Few have spent significant time in profound thought or study about the human condition, therefore, in discussion can only offer uninformed or unthoughtful opinions on matters of life in general.  Ego, elsewhere considered an obstacle, is paramount in many aspects of martial arts life and instruction.  Humility is often replaced by ritualistic, cultural acts of respect (nice bow!)

About my group under Sensei Bonet, we did learn to punch and kick, and quite well 🙂 and my classmates from 30+ years ago are renowned masters with great skills. But even the least among us, skill and credential wise, were being taught to become potential “masters” of ourselves. That’s where I’m headed, and the journey I invite others to join me on.

In my training group, your self awareness is important, and the physical actions, a tool for developing that self awareness.  I have two pet peeves: your breath, and your gaze, vital to the functioning of your body and mind, and coach you accordingly.  Helping you to manage your tensions, fears, and emotions is an ongoing goal.  The expansion of your consciousness, intellectually, academically, socially, etc. are important to me.

In the process, you might learn to punch and kick real good too!

That said, I am not a suitable instructor for everyone.  I don’t give belts or certificates.  I’m not really training anyone for a fight sport.  I don’t even follow the structured progression of a particular style.  I scrutinize character.  I prefer adults with full lives over youths with nothing better to do.  I like the freedom of greeting the group, and starting with something that feels like the right vibe at the time.

I have a degree of skills that qualify me, and though certified, I feel the terms “Master” and “Guro” are overused. I understand that in the Filipino Martial Arts it refers to a teacher, but, I have studied under people with whom the term Guru meant a “dispeller of darkness”  a rather serious metaphysical matter.  I’ll use the term with teachers I have trained under, but am not too quick too call anyone that off the cuff.  My friends call me Rick and if they want to use another appellation I suggest “Coach.”

HEY!

Im giving a talk Saturday, February 23, 6:30pm at:

Half Off Books
2641 Enterprise rd.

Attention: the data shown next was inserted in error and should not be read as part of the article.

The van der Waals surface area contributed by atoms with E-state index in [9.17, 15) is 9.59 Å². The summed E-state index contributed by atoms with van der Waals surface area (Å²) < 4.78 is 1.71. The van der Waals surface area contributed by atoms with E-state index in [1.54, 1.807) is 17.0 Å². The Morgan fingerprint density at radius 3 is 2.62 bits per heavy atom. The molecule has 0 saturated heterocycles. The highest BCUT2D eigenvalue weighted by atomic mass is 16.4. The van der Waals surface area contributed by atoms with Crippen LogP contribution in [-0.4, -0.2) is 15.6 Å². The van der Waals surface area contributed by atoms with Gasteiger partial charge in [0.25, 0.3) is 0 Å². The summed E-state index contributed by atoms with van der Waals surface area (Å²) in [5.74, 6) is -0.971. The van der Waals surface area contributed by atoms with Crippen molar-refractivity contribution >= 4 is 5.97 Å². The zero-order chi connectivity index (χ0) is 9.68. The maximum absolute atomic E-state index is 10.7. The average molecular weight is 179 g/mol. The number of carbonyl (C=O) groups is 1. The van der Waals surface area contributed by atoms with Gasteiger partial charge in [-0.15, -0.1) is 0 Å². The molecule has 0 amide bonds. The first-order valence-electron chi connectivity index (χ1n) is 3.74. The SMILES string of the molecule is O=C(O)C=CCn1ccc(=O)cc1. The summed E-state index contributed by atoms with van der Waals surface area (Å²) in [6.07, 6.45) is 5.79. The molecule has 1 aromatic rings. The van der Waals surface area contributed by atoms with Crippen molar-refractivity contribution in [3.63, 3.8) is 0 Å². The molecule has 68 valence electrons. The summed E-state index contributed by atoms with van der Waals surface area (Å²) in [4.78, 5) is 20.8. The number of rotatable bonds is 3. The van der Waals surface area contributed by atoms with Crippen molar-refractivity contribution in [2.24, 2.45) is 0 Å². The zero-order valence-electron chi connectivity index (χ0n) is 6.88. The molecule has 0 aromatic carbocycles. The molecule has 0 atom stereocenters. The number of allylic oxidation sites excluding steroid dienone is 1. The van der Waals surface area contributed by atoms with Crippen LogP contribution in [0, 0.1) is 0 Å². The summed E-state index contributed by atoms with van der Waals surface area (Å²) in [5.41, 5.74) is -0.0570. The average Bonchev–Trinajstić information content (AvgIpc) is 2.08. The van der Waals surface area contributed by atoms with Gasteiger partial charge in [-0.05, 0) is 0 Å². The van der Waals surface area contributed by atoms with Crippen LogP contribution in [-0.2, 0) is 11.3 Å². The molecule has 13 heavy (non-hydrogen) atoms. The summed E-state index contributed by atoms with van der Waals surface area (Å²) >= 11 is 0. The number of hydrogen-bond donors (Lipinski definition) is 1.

Orange City FL 32763  Phone: 386-917-0100

Personal Protection For Everyone
The New Self Defense Paradigm

A fun and illuminating short lecture and demonstration on the matter of self defense for everyone, not just young athletes, professional responders, or martial arts experts.
Coach Rick specializes in short term self defense training for regular people, with average physical attributes, and little to no interest in “martial arts.”  If that
sounds like you at all, come enjoy this one of a kind seminar.

//

Kali Silat in Campbell Park, Deltona FL on Sunday

At 1pm under the shade trees or in the shelter.

There are variations on the 64 attacks and the abecedarios.  Here’s a friend and instructor, Dennis Ocampo, doing the version I train and teach, then showing his sinawalis.  SinaTirsiaWali Kali Silat.

Meditation Technique: So Hum

 

On Meditation 

Too much meditation practice, without physical activity is not good for you; it can leave you unbalanced and spacey. Many people today meditate using one form of it or another, but; martial arts practice makes you “put your money where your mouth is” by physically challenging your meditation to demonstrate its effect on your whole self.

Meditation

Meditation (Photo credit: Moyan_Brenn)

When you can still the mind, you can control the mind. At the highest levels, the martial artist’s mind must be quiet, but aware, and active.  Some call this level “the unified field of consciousness,”, others call it “the gap between thoughts,” still others call it “the zone.”

Self Awareness

Sometimes if you watch the boxing documentaries you’ll see the coach and fighter watching video of an upcoming opponent.  They’ll watch and study his stances, his balance, his favorite punches, his footwork, how he covers and defends.  They want to “know” him, to reduce him to a predictable quantity for which they can develop skills and strategies to defeat him.

In spite of that, sometimes the fighter looses, because they didn’t know how he himself would respond or react to certain changes or stimuli.  They knew the opponent but didn’t know themselves.  I like for my students to know their skill levels and abilities, and their limitations.  I also like them to consider the possibilities for transcendence. To know yourself and achieve this transcendence, you need time and space.  Meditation will afford you that, and it’s why I teach and encourage it, not only in relation to martial arts, but to personal growth as well.

A little review.

The term meditation is used to describe both the activity and the state of being.  Context will easily tell you which is which. The most mystical part of meditation for most people is not the act itself or the technique, but the lingering after effects: mental and emotional calmness, clarity of thought, diversity of views and approaches to situations, self confidence, and more.  The more you practice, the deeper and more consistent the benefits.